Cooking Portobello Mushrooms

There are many methods for cooking portobello mushroom caps to bring out their best texture and richest flavor:


Grilling portobellos is one of the most popular cooking methods, as it gives great charred flavor and firm yet tender texture. To grill portobellos:

– Preheat a grill or grill pan to medium high heat.

– Brush the mushrooms lightly with olive oil to prevent sticking.

– Place the mushrooms gill side down first. Grill for 3-5 minutes without moving them to get nice grill marks.

– Flip and grill the other side for another 3-5 minutes.

– Grill the sides of the mushrooms for just 1-2 minutes to gently cook without burning the curved edges.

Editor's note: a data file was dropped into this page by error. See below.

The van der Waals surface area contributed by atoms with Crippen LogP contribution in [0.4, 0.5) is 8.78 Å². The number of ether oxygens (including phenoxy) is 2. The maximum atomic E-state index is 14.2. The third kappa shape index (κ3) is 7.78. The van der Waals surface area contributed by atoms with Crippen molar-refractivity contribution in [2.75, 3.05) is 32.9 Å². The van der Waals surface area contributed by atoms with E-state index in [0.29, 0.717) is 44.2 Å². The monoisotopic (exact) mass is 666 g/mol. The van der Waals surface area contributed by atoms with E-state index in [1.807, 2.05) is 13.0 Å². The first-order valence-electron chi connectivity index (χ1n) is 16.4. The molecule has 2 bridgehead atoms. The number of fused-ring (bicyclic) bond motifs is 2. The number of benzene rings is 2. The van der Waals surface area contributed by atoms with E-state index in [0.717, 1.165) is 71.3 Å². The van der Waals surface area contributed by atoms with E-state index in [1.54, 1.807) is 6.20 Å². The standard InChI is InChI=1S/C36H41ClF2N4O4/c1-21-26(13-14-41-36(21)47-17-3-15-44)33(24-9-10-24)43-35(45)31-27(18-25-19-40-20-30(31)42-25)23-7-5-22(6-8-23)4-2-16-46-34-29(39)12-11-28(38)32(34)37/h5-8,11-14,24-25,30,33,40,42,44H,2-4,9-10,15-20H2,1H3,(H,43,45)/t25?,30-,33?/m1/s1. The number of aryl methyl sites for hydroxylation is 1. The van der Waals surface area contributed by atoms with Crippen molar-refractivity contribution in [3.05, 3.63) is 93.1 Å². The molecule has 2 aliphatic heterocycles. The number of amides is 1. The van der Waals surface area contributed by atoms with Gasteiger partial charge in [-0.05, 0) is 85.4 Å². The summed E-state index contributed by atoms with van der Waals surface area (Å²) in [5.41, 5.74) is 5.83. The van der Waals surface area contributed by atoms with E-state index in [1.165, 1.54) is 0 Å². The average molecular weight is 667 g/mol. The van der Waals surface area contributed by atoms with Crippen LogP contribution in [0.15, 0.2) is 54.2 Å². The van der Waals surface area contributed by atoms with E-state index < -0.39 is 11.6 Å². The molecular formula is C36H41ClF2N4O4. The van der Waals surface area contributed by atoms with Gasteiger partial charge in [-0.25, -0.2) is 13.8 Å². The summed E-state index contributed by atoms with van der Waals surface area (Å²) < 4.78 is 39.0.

– Brush with a glaze or marinade during the last 1-2 minutes if desired.

– Remove mushrooms from the grill and let rest for 5 minutes before serving.


Broiling portobello mushrooms in the oven is similar to grilling. To broil:

– Place a rack in the top third of your oven and preheat the broiler to high.

– Brush a rimmed baking sheet with oil and arrange mushroom caps gill side down.

– Broil for 5-6 minutes until starting to brown.

– Remove pan, flip mushrooms, and broil another 3-4 minutes to brown the other side.

– Optionally brush with oil or glaze and broil 1 more minute.

– Let mushrooms rest 5 minutes after removing from oven.


For deeper flavor development, try roasting portobellos in the oven:

– Preheat oven to 425°F.

– Toss mushroom caps and stems with olive oil, salt, and pepper.

– Arrange in a single layer on a parchment lined baking sheet, gill side down.

– Roast 15-20 minutes, flipping halfway through, until browned and tender.